As a theologian and church historian who teaches courses on all of church history and electives on the early and medieval church, I constantly encounter a number of falsehoods, fabrications, and exaggerations floating around in popular [Christian] culture. They’re preached from the pulpit, taught in classrooms, shared in Bible studies, and printed in books. (I’ve even heard them parroted by colleagues who should know better.) Each of the following twelve myths could be expanded into full-length essays and even books, but for the purposes in this essay, a quick, brief introduction and correction is all that’s necessary.
1. The Substitutionary Atonement
Myth: Penal substitutionary atonement was first articulated either in the medieval period by Anselm of Canterbury or during the Reformation. The early church fathers held to the Christus Victor theory or some other non-penal substitutionary theory of the atonement.
Fact: Substitution—and even penal substitution—is one of several explanations of the atonement that go all the way back to the earliest centuries of the church. These various explanations were not mutually exclusive, but often held simultaneously with other explications by the same people. Numerous fathers and theologians of the early church and medieval period refer to Christ’s death as a sacrificial substitute, taking the penalty in place of sinners. The Reformation did emphasize and centralize the penal substitutionary explanation, but they did not invent it.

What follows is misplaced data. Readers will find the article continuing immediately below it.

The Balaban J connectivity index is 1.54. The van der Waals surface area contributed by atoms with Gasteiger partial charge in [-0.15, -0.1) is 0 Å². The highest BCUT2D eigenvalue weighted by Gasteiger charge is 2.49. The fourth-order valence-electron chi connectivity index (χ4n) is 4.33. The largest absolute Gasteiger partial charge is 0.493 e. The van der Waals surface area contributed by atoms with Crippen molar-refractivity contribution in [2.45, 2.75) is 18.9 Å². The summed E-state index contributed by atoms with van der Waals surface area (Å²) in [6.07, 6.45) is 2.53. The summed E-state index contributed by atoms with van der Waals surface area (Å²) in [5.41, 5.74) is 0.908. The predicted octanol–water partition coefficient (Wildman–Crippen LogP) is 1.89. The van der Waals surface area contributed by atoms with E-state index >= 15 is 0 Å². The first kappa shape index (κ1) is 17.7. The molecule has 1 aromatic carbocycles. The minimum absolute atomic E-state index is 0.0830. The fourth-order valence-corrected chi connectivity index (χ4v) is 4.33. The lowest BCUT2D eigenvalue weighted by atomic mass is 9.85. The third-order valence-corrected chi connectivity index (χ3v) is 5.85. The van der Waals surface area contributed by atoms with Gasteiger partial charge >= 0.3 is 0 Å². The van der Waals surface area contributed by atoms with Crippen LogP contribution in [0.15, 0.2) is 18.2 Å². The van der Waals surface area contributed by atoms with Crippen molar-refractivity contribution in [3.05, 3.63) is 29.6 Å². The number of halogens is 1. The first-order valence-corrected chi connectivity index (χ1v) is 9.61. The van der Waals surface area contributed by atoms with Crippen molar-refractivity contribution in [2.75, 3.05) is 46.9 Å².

2. The Selection of the New Testament Canon
Myth: The early church fathers and ecumenical councils of the church selected the books of the New Testament canon based on strict criteria of antiquity (Is it old?), apostolicity (Is it written by an apostle?), orthodoxy (Does it teach the truth?), or other reasonable standards to determine whether each book belonged in the canon.
Fact: Though various local regional councils published lists of Old and New Testament books, no ecumenical council ever voted on the New Testament canon, and there is no record of church fathers or councils sorting through books to form a canon. The criteria such as antiquity, apostolicity, and orthodoxy were sometimes used to explain why certain books had always been received as canonical and why others were not, but they were never used as tests to determine canonicity.
3. Constantine’s Reinvented Christianity